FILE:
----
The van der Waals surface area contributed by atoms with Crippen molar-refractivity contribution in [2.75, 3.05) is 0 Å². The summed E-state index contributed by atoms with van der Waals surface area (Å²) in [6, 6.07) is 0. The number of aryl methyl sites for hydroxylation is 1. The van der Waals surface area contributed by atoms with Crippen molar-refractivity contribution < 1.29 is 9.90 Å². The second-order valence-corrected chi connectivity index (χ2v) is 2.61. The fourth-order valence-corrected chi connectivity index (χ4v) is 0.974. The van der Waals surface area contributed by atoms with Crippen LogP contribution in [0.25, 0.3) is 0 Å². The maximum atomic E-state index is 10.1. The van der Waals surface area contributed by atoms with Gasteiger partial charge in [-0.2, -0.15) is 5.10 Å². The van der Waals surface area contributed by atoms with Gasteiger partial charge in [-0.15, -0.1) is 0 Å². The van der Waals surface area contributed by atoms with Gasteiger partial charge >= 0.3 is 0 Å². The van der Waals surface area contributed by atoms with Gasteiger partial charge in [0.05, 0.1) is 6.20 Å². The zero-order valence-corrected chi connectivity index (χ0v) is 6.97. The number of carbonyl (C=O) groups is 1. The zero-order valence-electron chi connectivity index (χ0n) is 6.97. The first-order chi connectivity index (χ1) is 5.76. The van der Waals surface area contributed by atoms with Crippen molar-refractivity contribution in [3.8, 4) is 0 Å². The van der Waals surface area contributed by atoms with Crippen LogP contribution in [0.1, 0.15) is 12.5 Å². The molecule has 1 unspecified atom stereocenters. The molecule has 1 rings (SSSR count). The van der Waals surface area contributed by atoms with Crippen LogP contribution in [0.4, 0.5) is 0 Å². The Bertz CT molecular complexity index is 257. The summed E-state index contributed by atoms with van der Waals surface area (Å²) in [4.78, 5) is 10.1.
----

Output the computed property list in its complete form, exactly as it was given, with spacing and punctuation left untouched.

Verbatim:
The van der Waals surface area contributed by atoms with Crippen molar-refractivity contribution in [2.75, 3.05) is 0 Å². The summed E-state index contributed by atoms with van der Waals surface area (Å²) in [6, 6.07) is 0. The number of aryl methyl sites for hydroxylation is 1. The van der Waals surface area contributed by atoms with Crippen molar-refractivity contribution < 1.29 is 9.90 Å². The second-order valence-corrected chi connectivity index (χ2v) is 2.61. The fourth-order valence-corrected chi connectivity index (χ4v) is 0.974. The van der Waals surface area contributed by atoms with Crippen LogP contribution in [0.25, 0.3) is 0 Å². The maximum atomic E-state index is 10.1. The van der Waals surface area contributed by atoms with Gasteiger partial charge in [-0.2, -0.15) is 5.10 Å². The van der Waals surface area contributed by atoms with Gasteiger partial charge in [-0.15, -0.1) is 0 Å². The van der Waals surface area contributed by atoms with Gasteiger partial charge >= 0.3 is 0 Å². The van der Waals surface area contributed by atoms with Gasteiger partial charge in [0.05, 0.1) is 6.20 Å². The zero-order valence-corrected chi connectivity index (χ0v) is 6.97. The number of carbonyl (C=O) groups is 1. The zero-order valence-electron chi connectivity index (χ0n) is 6.97. The first-order chi connectivity index (χ1) is 5.76. The van der Waals surface area contributed by atoms with Crippen molar-refractivity contribution in [3.8, 4) is 0 Å². The van der Waals surface area contributed by atoms with Crippen LogP contribution in [0.1, 0.15) is 12.5 Å². The molecule has 1 unspecified atom stereocenters. The molecule has 1 rings (SSSR count). The van der Waals surface area contributed by atoms with Crippen LogP contribution in [0.4, 0.5) is 0 Å². The Bertz CT molecular complexity index is 257. The summed E-state index contributed by atoms with van der Waals surface area (Å²) in [4.78, 5) is 10.1.